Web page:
Kukla's Korner Hockey
from Bill Clement at NBC Sports,
Sidney Crosby and Alexander Ovechkin. The two best players in the NHL and in a real treat for hockey fans they’re both part of this year’s playoffs. Their careers are in their infancy and will forever be the subject of comparison and debate. The test of time may or may not definitely answer which one was greater.
As for the present, it’s fun asking which would be the choice if one were starting a team from scratch?
If in reality such a decision had to made, it would be the greatest can’t-lose proposition in the history of hockey. The possibility of being wrong would not exist.
From James Mirtle’s blog, an interview from April 2007 with Ted Leonsis,
And on this Saturday afternoon last April, they were awful.
I knew they were awful. Leonsis knew they were awful. And the fans in the building, at least those wearing Capitals colours, knew it, too.
It was with that uncomfortable knowledge that we all watched the third period together.
I’ve only met Leonsis the once, but there were two things I realized right away: (a) this is one competitive guy and (b) I’ve just met the biggest Capitals fan in the world.
more… on what a difference a year makes
From the Washington Times:
Is [Bruce] Boudreau ready to be an international folk hero?
“I don’t know,” he said. “I just stay in the house. I turn off the TV because if I see myself, like most people, [they] wish they were 30 pounds lighter.”
from Mark Spector of the National Post,
Exactly one year ago this morning, the hottest kid in the National Hockey League bounced out of bed in a nation’s capital, hustled good and early down to the rink, and readied for a night he’d looked forward to for all of his hockey life.
And on that night—April 11th, 2007—Sidney Crosby notched his first career playoff goal. It was a meaningless, last-minute strike in a 6-3 loss at Ottawa, but those inside Scotiabank Place knew right then and there they had witnessed something to tell the grand kids about.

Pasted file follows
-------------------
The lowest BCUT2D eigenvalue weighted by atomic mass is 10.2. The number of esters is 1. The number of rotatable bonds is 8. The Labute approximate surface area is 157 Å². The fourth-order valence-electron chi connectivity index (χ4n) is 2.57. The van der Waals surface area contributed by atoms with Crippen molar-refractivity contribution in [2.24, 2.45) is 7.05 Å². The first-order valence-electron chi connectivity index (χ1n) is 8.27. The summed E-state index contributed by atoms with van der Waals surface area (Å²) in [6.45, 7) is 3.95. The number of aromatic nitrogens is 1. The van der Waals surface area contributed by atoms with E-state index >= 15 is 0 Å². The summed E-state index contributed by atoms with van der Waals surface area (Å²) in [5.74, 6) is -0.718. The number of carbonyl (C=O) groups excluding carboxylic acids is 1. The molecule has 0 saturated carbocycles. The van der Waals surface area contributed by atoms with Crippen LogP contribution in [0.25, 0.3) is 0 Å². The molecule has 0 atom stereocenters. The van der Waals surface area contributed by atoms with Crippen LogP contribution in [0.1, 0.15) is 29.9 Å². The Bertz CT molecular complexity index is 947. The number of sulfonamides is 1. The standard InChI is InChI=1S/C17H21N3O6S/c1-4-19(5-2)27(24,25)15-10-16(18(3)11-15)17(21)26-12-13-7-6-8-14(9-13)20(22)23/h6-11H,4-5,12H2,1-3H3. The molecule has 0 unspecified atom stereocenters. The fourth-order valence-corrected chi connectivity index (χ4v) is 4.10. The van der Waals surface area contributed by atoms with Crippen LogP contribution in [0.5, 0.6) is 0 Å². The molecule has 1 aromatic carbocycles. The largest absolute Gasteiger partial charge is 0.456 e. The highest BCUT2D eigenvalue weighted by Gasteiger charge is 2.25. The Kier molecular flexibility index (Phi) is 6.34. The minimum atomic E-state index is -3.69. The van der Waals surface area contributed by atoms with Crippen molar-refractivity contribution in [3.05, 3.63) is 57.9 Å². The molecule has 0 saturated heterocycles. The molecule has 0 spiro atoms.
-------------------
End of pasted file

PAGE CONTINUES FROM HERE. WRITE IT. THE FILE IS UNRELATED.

This morning, the hottest kid in the NHL will wake up just outside a nation’s capital, step over the fan mail that people have taken to dropping randomly on his doorstep, and begin this long awaited day. Tonight is the night that Alexander Ovechkin has anticipated since he pulled a Washington Capitals sweater over his mane of hockey hair as the first pick in the 2004 draft.
You can watch a report on Ovechkin from Russia Today…
Capitals GM George McPhee via Dan Rosen’s blog at NHL.com,
“Everybody tries to build their team the same way. You need scoring, good goaltending, defense, grit, physical play, speed, depth, leadership. The Flyers have done a good job of putting that together. We think we have to. It should make for a good series. I don’t think anybody has any idea who is going to win this series. You look at some of the other series and say if Team A plays its best and Team B plays its best, well Team A is going to win. I don’t think you can say that about this series. I don’t think anybody knows who is going to win this one.”
much more on McPhee and the Caps…
From the AP via Sports Illustrated,
“I’ve had a good run here,’’ Kolzig said Thursday. “And I hope it continues in the next two months.’‘
In other words, until the playoffs are over. After that, Kolzig will become a free agent, presenting an understandably murky future for a 38-year-old goalie who lost his starting job just as the Capitals were becoming good again.
“The worst thing I can do is have a pity party,’’ Kolzig said. “I’m not really going to talk about the situation until the end of the year, but it is what it is and I’ve come to grips with it.’‘
Kolzig has been supplanted by Cristobal Huet, acquired from Montreal at the trade deadline.
From Dan Steinberg at the DC Sports Blog (Washington Post),